“… Critically evaluate whether citizen journalism does a better job of animating public debate and pressure for change on this significant political issue, and provide one case study to ground your discussion and support your argument,’’ it states.

UTS also focuses on media ownership, with students being shown a slide on “content and power” with images of Gina Rinehart, Lachlan Murdoch and James Packer.

When contacted for comment, a spokeswoman said: “The University of Sydney, while not endorsing the comments, defends the academic freedom of its staff. This means it neither censors nor approves the content of lectures and course material delivered by academic staff of the University. “

UTS’s Dr Goodman said he was “referring to the potentially corrupting influence on freedom of political communication, and thus on democracy, of a media system in which there are very few owners and/or dominant outlets. I don’t think this is especially controversial as a free and diverse press is widely recognised as a key precondition of democratic life.”


Frank Salter on State versus Nation in Australia


By John Derbyshire

What follows is a review of the new book by Australian political scientist Frank Salter. The book is titled "The War on Human Nature in Australia’s Political Culture". As the title makes plain, the book is concerned with some particularly Australian themes; but many of the points it makes are of universal interest.

If you’re familiar with biological approaches to the human sciences you’ll know Frank Salter as author of the 2003 book "On Genetic Interests: Family, Ethny, and Humanity in an Age of Mass Migration", a dense and scholarly treatment of social and political topics from the perspective of altruism within groups of genetically similar people.

Salter’s new book contains six stand-alone essays exploring the territory where the rigorous human sciences meet politics and culture. Five of the essays appeared in the Australian conservative magazine Quadrant from 2010 to 2012; the sixth has not previously been published.

The third and fourth essays explicitly address the National Question, which Salter defines at the beginning of the third:

"No front of the culture wars is more important than the national question—what constitutes a nation, the benefits and costs of nationhood, the connections between national identity and interests, ethnic and racial differences, and the proper relations between nation, state, immigration, domestic ethnic groups, and other countries."

The precise topic of that third chapter is Australian media coverage of National Question issues. Salter collected 215 articles and programs from Australian broadsheet newspapers, radio, and TV, during a period from September 2011 to August 2012. The items covered "Aborigines, refugees, white racism, the benefits of multiculturalism and diversity, criticism of white Australia, national identity …, foreign investment, international relations, and overseas ethnic conflict.”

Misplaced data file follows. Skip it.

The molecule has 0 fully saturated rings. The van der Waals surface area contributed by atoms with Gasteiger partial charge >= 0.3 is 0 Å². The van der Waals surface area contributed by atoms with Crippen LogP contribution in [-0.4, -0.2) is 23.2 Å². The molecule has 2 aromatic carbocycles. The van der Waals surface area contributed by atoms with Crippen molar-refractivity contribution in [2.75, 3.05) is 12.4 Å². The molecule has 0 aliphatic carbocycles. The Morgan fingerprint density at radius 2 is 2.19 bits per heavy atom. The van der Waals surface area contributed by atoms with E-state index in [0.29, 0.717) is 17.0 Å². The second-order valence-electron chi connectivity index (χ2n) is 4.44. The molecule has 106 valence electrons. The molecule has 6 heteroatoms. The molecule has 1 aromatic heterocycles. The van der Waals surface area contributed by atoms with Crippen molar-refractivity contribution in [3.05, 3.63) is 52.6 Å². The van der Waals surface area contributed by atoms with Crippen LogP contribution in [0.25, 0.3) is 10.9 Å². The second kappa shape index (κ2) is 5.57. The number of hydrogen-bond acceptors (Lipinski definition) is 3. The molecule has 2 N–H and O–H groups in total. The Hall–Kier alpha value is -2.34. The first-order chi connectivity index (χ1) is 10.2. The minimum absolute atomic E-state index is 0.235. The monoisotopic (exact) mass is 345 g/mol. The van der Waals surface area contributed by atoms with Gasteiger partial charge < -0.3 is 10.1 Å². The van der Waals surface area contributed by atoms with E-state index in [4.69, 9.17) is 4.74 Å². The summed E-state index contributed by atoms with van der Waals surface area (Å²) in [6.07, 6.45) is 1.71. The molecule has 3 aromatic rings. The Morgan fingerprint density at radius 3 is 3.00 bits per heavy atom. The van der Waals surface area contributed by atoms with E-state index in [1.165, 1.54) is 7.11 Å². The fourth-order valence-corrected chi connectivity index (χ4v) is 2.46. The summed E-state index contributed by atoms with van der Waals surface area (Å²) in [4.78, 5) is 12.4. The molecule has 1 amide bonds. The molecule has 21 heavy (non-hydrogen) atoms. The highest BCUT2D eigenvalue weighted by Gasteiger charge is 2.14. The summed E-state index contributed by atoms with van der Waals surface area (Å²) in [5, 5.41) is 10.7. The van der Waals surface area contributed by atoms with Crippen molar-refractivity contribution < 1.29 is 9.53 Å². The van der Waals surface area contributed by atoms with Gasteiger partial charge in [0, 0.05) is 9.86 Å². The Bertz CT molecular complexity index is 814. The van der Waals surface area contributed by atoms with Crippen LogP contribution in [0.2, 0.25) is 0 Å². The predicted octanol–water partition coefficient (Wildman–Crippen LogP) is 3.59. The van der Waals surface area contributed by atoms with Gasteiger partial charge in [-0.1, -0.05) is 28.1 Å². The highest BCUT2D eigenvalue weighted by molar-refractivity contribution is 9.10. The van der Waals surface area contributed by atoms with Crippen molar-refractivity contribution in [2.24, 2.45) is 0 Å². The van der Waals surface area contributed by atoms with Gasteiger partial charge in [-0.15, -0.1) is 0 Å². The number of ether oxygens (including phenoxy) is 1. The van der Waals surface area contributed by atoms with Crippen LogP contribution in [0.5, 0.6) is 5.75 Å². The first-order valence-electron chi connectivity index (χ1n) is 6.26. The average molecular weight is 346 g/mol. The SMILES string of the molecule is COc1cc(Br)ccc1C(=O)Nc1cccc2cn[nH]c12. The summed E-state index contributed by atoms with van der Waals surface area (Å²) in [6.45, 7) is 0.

With a handful of exceptions, the reports showed no awareness of biological discoveries in the modern human sciences. For instance:

"The general absence of biosocial perspectives was evident in the media’s lack of interest in signs of ethnic hierarchy. Pecking orders interest zoologists. They are ubiquitous in vertebrate species. Ethnic hierarchy is relevant to the national question because a fundamental legitimation for government is that it protects the people from conquest … Yet the Australian elite media show little interest in ethnic hierarchy, beyond alleging white racism."

Salter follows with several pages of examples of anti-white sentiments from those media reports, some of them quite shocking. There are contrasting mentions of the media treatment dished out to dissidents who have criticized mass immigration and multiculturalism—historian Geoffrey Blainey, for example

Our author then gives a brief history of the shifts in intellectual fashions that led to "the top-down demographic revolution now under way across the English-speaking world.”

"This changing of the intellectual guard occurred in the United States by the 1940s and was already apparent in the 1920s and 1930s with the rise of anti-Anglo ideology dressed up as anti-racism. That was the tipping point … The alienation of the state from the nation left the latter without effective leadership and thus ill-equipped institutionally or financially to contest control of centralized government, education, and the media."

For this analysis Salter uses some of the ideas put forward by  sociologist Eric Kaufmann, in his book "The Rise and Fall of Anglo-America" —though without, Salter pointedly notes, "the positive spin Kaufmann puts on cosmopolitanism.”

Salter explains how this changing of the guard played out in Australia, and the present-day consequences

"Australia’s leftist elites are, in effect, electing a new people to replace reactionary Anglo Australia."